The International Monetary Fund has slashed its forecast for UK growth in the wake of the Brexit referendum outcome. So how should MDs and CEOs respond if they are to increase profitability and set out on a growth trajectory at this challenging time?
A business may have great products and services, market-disruptive ideas and bags of ambition and drive, but translating that into growth often proves elusive at even the most opportune times.
In essence, it’s all about finding new ways to boost sales, keeping existing customers loyal and improving market share. If you’ve succeeded in growing your business without a marketing plan in place up to now, you are not alone. But at various points in a company’s development - and that includes challenging times like these - formalising your marketing activities really can reap dividends. Done well, it can help to bring growth targets into sharper focus and set out the steps for achieving them.
Here are 7 winning attributes to include in your growth-fuelled marketing plan:
1 - Keep It Simple. Your marketing plan needn’t be an elaborate labour of love. So write it in clear and comprehensible language that all your stakeholders can follow, outlining what the business plans to do and why it’s doing it. A marketing plan should be as simple as possible, and only as complex as necessary.
2 - Write Clear Goals and Objectives. With your deep and detailed knowledge of the business, overlooking what to you may seem blindingly obvious is an easy mistake to make. But your marketing plan needs to list all the goals and objectives that the organisation hopes to achieve, and that includes the obvious ones.
3 - Define the Problem. There’s a lot to be said for a marketing plan that starts with a ‘problem statement’. This introduces a focus on the customer perspective from the outset. What problems are you trying to solve for your prospective customers? What are the customer needs that your marketing plan is addressing?
4 - Segment Your Market. A growth-friendly marketing plan should segment its target customers into meaningful groupings that are pertinent to the goals. It needs to detail as accurately as possible the groups that are to be targeted, and how they are identified - through demographic characteristics, geography and behaviour, for example. That will make it much easier to prioritise your propositions in the first instance, and give greater precision to planning, budgeting and tracking. It will also help to craft targeted messaging that will engage with different audiences in a compelling way.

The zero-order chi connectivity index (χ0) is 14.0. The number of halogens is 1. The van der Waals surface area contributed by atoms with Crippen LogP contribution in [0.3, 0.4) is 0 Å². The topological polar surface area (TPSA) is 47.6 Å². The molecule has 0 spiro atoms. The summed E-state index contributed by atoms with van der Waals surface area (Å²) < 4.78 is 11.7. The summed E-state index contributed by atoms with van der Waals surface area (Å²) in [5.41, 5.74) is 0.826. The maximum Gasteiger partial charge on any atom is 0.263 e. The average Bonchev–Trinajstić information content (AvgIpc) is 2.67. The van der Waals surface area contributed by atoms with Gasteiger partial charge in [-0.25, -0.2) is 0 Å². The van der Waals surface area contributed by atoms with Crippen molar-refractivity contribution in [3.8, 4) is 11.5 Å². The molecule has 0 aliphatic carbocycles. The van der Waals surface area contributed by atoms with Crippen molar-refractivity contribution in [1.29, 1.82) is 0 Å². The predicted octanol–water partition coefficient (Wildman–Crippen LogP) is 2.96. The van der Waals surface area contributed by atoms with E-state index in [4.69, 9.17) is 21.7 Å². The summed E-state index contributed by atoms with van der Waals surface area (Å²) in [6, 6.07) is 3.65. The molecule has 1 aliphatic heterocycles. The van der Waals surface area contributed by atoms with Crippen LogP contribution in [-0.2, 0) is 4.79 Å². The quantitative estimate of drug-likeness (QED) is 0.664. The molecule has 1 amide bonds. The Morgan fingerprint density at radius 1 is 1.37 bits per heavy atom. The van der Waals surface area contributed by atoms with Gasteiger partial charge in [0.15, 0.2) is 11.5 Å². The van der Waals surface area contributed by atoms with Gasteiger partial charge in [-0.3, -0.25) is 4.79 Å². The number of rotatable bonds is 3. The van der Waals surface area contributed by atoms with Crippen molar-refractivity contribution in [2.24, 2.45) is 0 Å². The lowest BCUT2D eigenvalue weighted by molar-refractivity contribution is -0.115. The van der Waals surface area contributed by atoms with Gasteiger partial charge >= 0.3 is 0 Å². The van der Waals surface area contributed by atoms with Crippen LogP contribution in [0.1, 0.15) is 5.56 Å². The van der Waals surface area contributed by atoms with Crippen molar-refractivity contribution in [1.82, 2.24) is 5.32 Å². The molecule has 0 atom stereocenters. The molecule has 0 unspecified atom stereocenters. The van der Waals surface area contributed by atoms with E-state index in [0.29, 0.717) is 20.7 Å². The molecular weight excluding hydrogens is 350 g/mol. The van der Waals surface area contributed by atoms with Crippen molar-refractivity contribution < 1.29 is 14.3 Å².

5 - Size Up the Opportunity. Once you’ve defined the problem you’re trying to solve for customers, and you’ve segmented your market, you can start to gauge the size of the opportunity. Without that estimate, you’ll be unable to validate your revenue forecasts. You should come up with an overall financial figure, along with subtotals for any segments you identify in the marketing plan.
6 - Set Trackable Metrics. It’s important to anchor your marketing objectives to a structure that keep your organisation's marketing spend under control and in line with the goals you’ve set. Like any other initiative, marketing projects must be measured against their objectives over time. Those goals and measures can be used to drive those results and the costs associated with the tactics you employ. This means capturing sales, customer, revenue and cost data. Growth comes from investing in the areas that are proven to generate the best return.
7- Be Flexible - A marketing plan shouldn’t be written in stone. Instead it needs to provide flexibility for change. This is particularly important in unsettled market conditions or during a period of aggressive growth. But rather than make constant adjustments from the moment it’s approved, why not let it breathe a little, wait until the goals and objectives can be measured against real outcomes, and only then fine-tune it.
Once you’re ready to go, don’t assume that opportunities are going to fall into your lap. You’ll need to drive the success of your marketing plan, with effective sales and marketing execution that focuses on customers and prospects to deliver growth.
Find Out How Marketing Can Help You Grow in Challenging Conditions. Download: The Business Leader’s Library. Volume 3: Sales and Marketing